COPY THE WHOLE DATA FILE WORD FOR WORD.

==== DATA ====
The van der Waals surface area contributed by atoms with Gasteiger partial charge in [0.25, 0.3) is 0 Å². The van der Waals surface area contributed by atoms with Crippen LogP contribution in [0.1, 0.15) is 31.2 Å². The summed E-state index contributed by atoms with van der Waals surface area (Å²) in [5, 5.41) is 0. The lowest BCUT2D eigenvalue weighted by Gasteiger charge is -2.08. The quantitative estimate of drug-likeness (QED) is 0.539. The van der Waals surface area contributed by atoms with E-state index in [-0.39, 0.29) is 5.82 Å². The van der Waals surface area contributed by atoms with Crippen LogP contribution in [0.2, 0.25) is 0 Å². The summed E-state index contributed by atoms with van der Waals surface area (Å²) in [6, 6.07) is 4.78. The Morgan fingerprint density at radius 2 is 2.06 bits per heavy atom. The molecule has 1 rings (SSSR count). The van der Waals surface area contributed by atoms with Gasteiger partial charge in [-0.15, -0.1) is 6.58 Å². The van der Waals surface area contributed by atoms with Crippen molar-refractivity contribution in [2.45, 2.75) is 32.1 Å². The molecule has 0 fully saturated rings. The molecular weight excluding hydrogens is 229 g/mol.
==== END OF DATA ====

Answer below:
The van der Waals surface area contributed by atoms with Gasteiger partial charge in [0.25, 0.3) is 0 Å². The van der Waals surface area contributed by atoms with Crippen LogP contribution in [0.1, 0.15) is 31.2 Å². The summed E-state index contributed by atoms with van der Waals surface area (Å²) in [5, 5.41) is 0. The lowest BCUT2D eigenvalue weighted by Gasteiger charge is -2.08. The quantitative estimate of drug-likeness (QED) is 0.539. The van der Waals surface area contributed by atoms with E-state index in [-0.39, 0.29) is 5.82 Å². The van der Waals surface area contributed by atoms with Crippen LogP contribution in [0.2, 0.25) is 0 Å². The summed E-state index contributed by atoms with van der Waals surface area (Å²) in [6, 6.07) is 4.78. The Morgan fingerprint density at radius 2 is 2.06 bits per heavy atom. The molecule has 1 rings (SSSR count). The van der Waals surface area contributed by atoms with Gasteiger partial charge in [-0.15, -0.1) is 6.58 Å². The van der Waals surface area contributed by atoms with Crippen molar-refractivity contribution in [2.45, 2.75) is 32.1 Å². The molecule has 0 fully saturated rings. The molecular weight excluding hydrogens is 229 g/mol.